Tilray: Overvalued & Volatile

Tilray was halted five times on Wednesday for volatility on the NASDAQ, briefly touching $300 and a market cap of $14.4B, Grace Dobush of Fortune reported. CEO of Tilray Brendan Kennedy told Jim Cramer he hoped the company would one day be worth $100B.

Volatility in the stock market can be described as the tendency of a security to rise sharply and fall rapidly in a short period of time. Volatility is based on the standard deviation of the return on investment. Standard deviation is the amount of variation to be expected.

Volatile markets are usually characterized by large price fluctuations and significant trading. Some blame volatility on day trading and short selling, others blame press releases, or analyst reports.

In the case of Tilray, high demand for scarce shares could be playing a big role in astronomical stock prices and increasing volatility.

While Tilray has an unreasonable amount of investment, Tilray’s infrastructure and strategy are questionable. Tilray’s primary focus has been on the highly competitive medical field, however Tilray has not had any products for the treatment of medical disorders or diseases approved. Even the deal to import cannabis to the US is at risk of competition and will take years to come into fruition.

According to AllStarTrader of Seeking Alpha, retail level investment and share scarcity combined with market enthusiasm is driving up Tilray stock unnaturally. The revenues and earnings don’t support the skyrocketing prices. And the potential for the company also leaves much to be desired.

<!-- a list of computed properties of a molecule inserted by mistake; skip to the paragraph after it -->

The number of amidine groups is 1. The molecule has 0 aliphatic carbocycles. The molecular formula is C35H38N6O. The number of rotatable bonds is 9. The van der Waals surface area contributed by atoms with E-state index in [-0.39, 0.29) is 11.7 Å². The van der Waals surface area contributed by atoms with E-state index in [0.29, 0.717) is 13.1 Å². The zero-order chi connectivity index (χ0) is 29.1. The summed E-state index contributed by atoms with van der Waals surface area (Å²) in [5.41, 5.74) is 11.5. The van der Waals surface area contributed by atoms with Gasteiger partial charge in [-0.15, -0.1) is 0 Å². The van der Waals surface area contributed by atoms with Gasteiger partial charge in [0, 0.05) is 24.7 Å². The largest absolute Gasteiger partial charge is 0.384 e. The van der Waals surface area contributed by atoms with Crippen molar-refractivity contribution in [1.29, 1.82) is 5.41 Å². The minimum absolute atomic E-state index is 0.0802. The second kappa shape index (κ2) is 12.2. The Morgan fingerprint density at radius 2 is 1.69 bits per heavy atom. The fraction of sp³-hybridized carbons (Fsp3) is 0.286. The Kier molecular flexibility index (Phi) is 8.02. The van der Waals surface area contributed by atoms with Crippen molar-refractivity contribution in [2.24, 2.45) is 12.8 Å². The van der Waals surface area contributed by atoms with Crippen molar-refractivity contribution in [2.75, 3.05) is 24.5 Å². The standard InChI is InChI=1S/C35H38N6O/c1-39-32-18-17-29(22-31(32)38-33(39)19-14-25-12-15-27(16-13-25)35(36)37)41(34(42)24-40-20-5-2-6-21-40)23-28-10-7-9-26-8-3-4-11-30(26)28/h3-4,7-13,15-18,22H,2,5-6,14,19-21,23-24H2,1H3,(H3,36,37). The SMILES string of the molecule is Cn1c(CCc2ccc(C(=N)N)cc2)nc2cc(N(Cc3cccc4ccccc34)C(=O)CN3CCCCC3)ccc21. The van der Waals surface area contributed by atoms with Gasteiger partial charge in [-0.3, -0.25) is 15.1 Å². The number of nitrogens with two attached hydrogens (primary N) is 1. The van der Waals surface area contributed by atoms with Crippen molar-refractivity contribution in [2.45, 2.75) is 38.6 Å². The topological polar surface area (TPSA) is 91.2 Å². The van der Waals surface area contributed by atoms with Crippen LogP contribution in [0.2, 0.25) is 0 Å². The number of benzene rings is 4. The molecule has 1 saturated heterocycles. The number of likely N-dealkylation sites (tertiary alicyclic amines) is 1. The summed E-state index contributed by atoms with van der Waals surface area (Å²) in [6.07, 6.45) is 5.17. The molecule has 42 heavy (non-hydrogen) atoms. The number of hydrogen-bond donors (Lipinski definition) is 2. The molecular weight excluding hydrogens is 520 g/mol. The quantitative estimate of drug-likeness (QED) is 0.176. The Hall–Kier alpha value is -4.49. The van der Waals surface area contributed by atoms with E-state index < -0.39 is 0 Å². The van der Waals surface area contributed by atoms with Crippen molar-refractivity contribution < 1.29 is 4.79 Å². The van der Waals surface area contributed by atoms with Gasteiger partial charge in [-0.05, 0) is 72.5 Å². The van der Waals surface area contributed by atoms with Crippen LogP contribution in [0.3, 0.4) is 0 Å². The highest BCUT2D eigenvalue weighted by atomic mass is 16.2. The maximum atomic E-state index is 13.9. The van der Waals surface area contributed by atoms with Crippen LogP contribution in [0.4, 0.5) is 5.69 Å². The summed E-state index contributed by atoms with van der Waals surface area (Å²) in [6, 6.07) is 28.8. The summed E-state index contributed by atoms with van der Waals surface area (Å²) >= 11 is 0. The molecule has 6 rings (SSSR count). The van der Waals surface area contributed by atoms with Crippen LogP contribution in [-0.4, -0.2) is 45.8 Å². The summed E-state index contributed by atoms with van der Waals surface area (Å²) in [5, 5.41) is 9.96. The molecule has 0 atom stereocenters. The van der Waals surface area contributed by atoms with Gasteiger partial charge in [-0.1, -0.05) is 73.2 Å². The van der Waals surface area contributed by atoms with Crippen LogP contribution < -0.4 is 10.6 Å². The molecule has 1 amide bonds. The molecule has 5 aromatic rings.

AllStarTrader dissuades investors from risking a potential short term, high margin investment, the gamble may not pay off. With the current market estimated to be worth $10.82B, Tilray is operating at 170% of the entire available domestic market.

Tilray is estimated to be worth CA$21B, now worth more than MAGNA, an international industrial car parts manufacturer.

In July, with $153 million and $17 shares Tilray became the first cannabis IPO to begin trading on the NASDAQ. In the last six months the company has reported $17M in sales and $18M in losses.

Dan McCrum told the Financial Times, “Any attempt to sell all the shares, or even to dump large amounts of them, we suspect, would cause the valuation to collapse”

With such a small selection of cannabis stocks on the NASDAQ heavy investment and volatility are projected. Tilray retail investors are buying stock at almost any price. One analyst compared buying cannabis stock to buying air.

Amanda Lang of BNN Bloomberg warns investors that Tilray’s volatility should be a reminder to be cautious when buying cannabis stocks, calling Tilray, “A money losing cannabis company.” Take a look at her take away below.

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